Fifteen years ago, before digital cameras and the saturation of Photoshop, I developed film in a darkroom. I would spend hours wrist-deep in chemicals that stunk and liquids that stung, staring at negatives and perfecting prints through the mysterious art of dodging and burning.
I had a standing pass from my high school photography teacher that allowed me to use the school darkroom whenever I wanted. Inside was a small clock radio, the fake-wood paneled kind with numbers printed on tiles that flipped over as the minutes passed. The radio was tuned to a jazz station and no one ever thought to change it. I already enjoyed jazz but the darkroom radio affected a significant change on the way that I understood jazz and the way I approached photography.
The rhythm of jazz is unique. It doesn’t enjoy the head-bobbing thump of rock or hip-hop, it is missing the knee-slapping 1-2 beat of country. Jazz swings and swing is something else entirely. It is not a swagger, per se; swing is a loose and relaxed yet confident rhythm. Swing is all about truly feeling the music and letting that feeling guide you through the music.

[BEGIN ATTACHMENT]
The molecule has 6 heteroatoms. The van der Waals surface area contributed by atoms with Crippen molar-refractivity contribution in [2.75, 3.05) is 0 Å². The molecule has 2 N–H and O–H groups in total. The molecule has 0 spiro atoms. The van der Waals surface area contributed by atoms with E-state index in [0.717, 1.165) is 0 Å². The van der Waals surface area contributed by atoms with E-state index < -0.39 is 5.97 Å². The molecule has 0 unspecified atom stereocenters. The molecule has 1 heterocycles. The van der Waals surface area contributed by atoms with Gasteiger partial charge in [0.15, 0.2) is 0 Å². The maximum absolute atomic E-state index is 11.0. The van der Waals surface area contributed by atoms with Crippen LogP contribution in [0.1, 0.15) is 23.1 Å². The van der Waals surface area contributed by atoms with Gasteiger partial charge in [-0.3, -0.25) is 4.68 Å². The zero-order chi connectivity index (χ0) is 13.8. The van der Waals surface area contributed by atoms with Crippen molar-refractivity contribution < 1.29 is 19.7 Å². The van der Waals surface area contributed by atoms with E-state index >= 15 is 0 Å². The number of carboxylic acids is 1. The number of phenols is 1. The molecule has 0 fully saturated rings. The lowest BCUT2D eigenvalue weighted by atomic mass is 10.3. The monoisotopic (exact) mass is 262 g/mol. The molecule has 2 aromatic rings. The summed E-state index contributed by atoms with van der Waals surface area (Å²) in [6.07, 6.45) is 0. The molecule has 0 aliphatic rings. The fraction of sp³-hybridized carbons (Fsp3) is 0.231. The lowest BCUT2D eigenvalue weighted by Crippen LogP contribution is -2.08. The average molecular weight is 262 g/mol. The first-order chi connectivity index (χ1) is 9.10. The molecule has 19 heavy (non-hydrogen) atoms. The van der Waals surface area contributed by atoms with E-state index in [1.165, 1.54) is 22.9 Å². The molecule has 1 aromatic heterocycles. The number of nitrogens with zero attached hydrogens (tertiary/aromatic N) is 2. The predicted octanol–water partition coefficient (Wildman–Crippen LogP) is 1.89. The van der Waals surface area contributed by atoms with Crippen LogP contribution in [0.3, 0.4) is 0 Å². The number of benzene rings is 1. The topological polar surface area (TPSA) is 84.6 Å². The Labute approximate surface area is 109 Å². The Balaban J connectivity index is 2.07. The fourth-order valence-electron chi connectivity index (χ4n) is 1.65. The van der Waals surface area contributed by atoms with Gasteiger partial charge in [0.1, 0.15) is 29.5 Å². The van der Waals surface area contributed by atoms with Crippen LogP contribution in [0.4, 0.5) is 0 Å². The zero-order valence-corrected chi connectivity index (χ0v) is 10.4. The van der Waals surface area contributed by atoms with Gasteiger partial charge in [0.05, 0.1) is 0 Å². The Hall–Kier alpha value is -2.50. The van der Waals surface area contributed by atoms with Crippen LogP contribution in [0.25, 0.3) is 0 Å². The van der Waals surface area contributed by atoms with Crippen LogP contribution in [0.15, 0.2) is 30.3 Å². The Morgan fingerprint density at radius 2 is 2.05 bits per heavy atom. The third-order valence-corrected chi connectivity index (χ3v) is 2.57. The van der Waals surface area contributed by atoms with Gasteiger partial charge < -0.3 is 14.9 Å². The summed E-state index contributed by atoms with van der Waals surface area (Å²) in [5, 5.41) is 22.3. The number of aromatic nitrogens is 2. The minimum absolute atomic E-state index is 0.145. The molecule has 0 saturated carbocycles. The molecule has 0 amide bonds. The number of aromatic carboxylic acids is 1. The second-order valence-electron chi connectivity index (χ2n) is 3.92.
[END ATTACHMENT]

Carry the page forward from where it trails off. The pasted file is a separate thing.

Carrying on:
With the radio in the darkroom playing jazz, I soon developed a style in the darkroom that was, if not the photographic equivalent of jazz, at least the child of its inspiration. I began to play with my photographs and experiment. I improvised. I worked exclusively in black and white. I allowed myself to go places in the moment. I thought deeply but quickly about the style and meaning of my work. I wanted so badly to capture the essence of jazz in my photography.
Today, I still listen to jazz when I am editing my photographs, but it is not the same. Digital editing, while miraculous, is less personal. I am not touching my photographs. I am not birthing them, pulling them from the chemicals, dripping and new. I have lost the swing. Perhaps I have discovered a refinement or matured, but I miss the freewheeling improvisation and carefree mistakes that I used to make. There was beauty in those errors and, yes, a bit of swagger.
by Ryan S./ CommonCreativ